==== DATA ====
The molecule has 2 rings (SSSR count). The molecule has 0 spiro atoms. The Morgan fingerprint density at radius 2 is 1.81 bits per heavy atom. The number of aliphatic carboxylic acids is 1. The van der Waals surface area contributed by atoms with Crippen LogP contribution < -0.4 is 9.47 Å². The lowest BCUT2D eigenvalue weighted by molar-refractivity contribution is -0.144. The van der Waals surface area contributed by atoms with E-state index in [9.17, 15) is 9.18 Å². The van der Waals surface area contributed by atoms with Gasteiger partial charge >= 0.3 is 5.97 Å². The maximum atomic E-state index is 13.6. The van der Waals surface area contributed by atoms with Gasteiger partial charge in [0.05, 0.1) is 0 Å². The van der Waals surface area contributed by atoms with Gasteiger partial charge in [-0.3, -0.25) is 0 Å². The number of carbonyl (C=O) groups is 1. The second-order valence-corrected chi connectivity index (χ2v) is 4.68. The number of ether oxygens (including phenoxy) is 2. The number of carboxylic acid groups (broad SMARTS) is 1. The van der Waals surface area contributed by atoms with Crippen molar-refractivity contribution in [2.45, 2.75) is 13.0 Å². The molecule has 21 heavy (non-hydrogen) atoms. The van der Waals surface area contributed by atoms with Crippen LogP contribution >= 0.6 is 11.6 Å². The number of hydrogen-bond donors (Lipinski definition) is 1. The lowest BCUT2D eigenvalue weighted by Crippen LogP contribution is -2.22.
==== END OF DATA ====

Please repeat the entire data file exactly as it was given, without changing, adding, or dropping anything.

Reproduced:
The molecule has 2 rings (SSSR count). The molecule has 0 spiro atoms. The Morgan fingerprint density at radius 2 is 1.81 bits per heavy atom. The number of aliphatic carboxylic acids is 1. The van der Waals surface area contributed by atoms with Crippen LogP contribution < -0.4 is 9.47 Å². The lowest BCUT2D eigenvalue weighted by molar-refractivity contribution is -0.144. The van der Waals surface area contributed by atoms with E-state index in [9.17, 15) is 9.18 Å². The van der Waals surface area contributed by atoms with Gasteiger partial charge >= 0.3 is 5.97 Å². The maximum atomic E-state index is 13.6. The van der Waals surface area contributed by atoms with Gasteiger partial charge in [0.05, 0.1) is 0 Å². The van der Waals surface area contributed by atoms with Gasteiger partial charge in [-0.3, -0.25) is 0 Å². The number of carbonyl (C=O) groups is 1. The second-order valence-corrected chi connectivity index (χ2v) is 4.68. The number of ether oxygens (including phenoxy) is 2. The number of carboxylic acid groups (broad SMARTS) is 1. The van der Waals surface area contributed by atoms with Crippen molar-refractivity contribution in [2.45, 2.75) is 13.0 Å². The molecule has 21 heavy (non-hydrogen) atoms. The van der Waals surface area contributed by atoms with Crippen LogP contribution >= 0.6 is 11.6 Å². The number of hydrogen-bond donors (Lipinski definition) is 1. The lowest BCUT2D eigenvalue weighted by Crippen LogP contribution is -2.22.